This is traditional tirunelveli style mor kuzhambu… thoothukudi mor kuzhambu might be different.

(Note: Amma’s mor kuzhambu is equally tasty… she always makes this mor kuzhambu she learnt from her mother-in-law – the same grand old lady of the household! I recollected this exact recipe from amma)

Mor Kuzhambu tastes best with ash gourd – vellai poosanikkai in tamil and petha in hindi.


vellai poosani/ash gourd


A few nutritional aspects of ash gourd –


Ash-gourd is loaded with nutrients. It’s an excellent source of vitamin B1 (thiamine), a good source of vitamin B3 (niacin), and vitamin C. It is also rich in many minerals like calcium. Its high potassium content makes this a good vegetable for maintaining a healthy blood pressure.

Ash-gourd is alkaline in nature and hence has a cooling and neutralizing effect on stomach acids and as such used effectively for treating digestive ailments like hyperacidity, dyspepsia, and ulcers. Ash-gourd juice is a popular home remedy for peptic ulcers. Ash-gourd juice is also used to treat diabetes.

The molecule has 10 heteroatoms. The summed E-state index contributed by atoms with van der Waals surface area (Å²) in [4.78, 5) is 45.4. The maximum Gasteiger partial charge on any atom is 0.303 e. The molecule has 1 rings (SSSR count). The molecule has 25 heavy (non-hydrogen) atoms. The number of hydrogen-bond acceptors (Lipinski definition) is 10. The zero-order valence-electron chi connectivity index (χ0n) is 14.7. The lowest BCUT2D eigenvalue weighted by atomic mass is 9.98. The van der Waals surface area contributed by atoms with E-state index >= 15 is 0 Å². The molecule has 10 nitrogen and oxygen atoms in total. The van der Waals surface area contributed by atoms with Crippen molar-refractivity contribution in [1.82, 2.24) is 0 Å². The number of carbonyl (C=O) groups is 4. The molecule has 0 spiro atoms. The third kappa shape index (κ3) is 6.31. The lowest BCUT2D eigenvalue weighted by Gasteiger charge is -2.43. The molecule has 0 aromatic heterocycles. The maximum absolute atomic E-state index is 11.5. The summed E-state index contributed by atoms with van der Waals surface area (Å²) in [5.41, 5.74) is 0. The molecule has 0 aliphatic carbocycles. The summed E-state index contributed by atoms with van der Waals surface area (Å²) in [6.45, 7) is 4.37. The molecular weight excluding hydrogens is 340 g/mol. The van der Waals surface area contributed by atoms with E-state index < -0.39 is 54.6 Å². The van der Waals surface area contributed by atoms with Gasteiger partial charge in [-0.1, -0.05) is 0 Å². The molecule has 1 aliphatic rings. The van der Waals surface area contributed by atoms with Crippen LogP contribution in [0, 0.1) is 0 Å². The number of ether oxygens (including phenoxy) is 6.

Ash-gourd is also useful in treating respiratory disorders like asthma, blood-related diseases, and urinary diseases like kidney stones




Mor Kuzhambu/Buttermilk Curry

 Ingredients (serves approximately 4)

  • cubed vellai poosani/ash guard – 2 cups
  • water – 1/4 cup to cook the vegetable
  • butter milk – beat 3 cups curds with 1/2 cup water together
  • turmeric powder – 1/2 tsp + 1/2 tsp
  • salt – to taste
  • coriander leaves – for garnish
  • asafoetida powder – 1/4 tsp


cubed vegetable


Grind to Paste

  • freshly grated coconut (do not use desiccated or dried coconut) – 1/2 cup
  • pottukadalai/roasted channa dal (chutney dal) – 2 tbsp
  • minced ginger – 1 tsp
  • cumin Seeds – 1 tbsp
  • Green Chillies – 3 no.s (according to spice level of chillies)




 grind to paste


 mix with buttermilk



  • cooking oil – 2 tsp
  • mustard seeds – 1 tsp
  • red chillies – 1 broken into two halves
  • curry leaves – a few


add yoghurt mixture into cooked vegetable